Location: Hydrology and Remote Sensing LaboratoryTitle: Evapotranspiration and Precipitation inputs for SWAT model using remotely sensed observations Author
|Akhmedov, B - Science Systems, Inc|
Submitted to: ASA-CSSA-SSSA Annual Meeting Abstracts
Publication Type: Abstract Only
Publication Acceptance Date: 8/5/2012
Publication Date: 10/21/2012
Citation: Sadeghi, A.M., Beeson, P.C., Daughtry, C.S., Akhmedov, B., Alfieri, J.G., Tomer, M.D. 2012. Evapotranspiration and precipitation inputs for SWAT model using remotely sensed observations [abstract]. ASA-CSSA-SSSA Annual Meeting Abstracts. 2012 CDROM.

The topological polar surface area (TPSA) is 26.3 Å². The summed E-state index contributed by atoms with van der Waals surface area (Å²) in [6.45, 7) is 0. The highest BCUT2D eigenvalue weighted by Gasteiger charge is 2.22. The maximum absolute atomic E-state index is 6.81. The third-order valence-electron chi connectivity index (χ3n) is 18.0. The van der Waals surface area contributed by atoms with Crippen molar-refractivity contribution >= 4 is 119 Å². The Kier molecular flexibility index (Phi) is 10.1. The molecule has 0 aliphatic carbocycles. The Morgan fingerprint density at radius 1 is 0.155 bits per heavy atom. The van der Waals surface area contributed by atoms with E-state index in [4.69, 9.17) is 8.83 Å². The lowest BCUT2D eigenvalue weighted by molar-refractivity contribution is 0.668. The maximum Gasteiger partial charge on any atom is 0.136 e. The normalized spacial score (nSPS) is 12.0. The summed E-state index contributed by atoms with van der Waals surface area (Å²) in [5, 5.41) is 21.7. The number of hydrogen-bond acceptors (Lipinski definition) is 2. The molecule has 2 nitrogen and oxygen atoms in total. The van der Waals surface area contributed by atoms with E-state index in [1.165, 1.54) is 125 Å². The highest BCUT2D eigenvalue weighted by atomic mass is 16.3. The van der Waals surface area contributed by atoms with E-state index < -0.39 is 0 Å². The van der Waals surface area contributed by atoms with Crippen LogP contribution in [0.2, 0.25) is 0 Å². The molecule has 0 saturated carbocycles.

Technical Abstract: The ability of numerical models, such as the Soil and Water Assessment Tool (or SWAT), to accurately represent the partition of the water budget and describe sediment loads and other pollutant conditions related to water quality strongly depends on how well spatiotemporal variability in precipitation and evapotranspiration (ET) can be described. Nonetheless, water managers and other users often neglect to assess the ability of the models to correctly express temporal variability in the water budget and instead rely on the ability of the models to match annual means when calibrating or validating the models. Using data collected from both corn and soybean fields during a three year period in the South Fork watershed in central Iowa, this study investigated methods for improving the ability of SWAT model to describe both precipitation and ET, two critical water balance components. By combining high resolution NEXRAD data with rainfall measurements from gauge networks, the accuracy of the precipitation inputs for SWAT, and thus the model representation of the water budget, is greatly enhanced. Likewise, to calculate ET, SWAT requires an estimate of potential ET (PET) that is either determined internally by the model using: i) the Priestly-Taylor; ii) Penman-Monteith; or iii) Hargreaves methods, or iv) calculated by an external source and provided to SWAT as an input. For this study, ET estimates derived from PET were computed internally and compared to spatial distributed ET estimates derived from in-situ observations and MODIS NDVI data. Reading-in potential ET into SWAT computed from local or regional stations performed the best, while the weather generator input only captured the annual average, but not the variation throughout the growing season affecting biomass and yield estimates. This research provides insight into the value of remote sensing and field observations for the application of physically-based watershed models, as well as the selection of potential ET inputs to drive the model. USDA is an equal opportunity provider and employer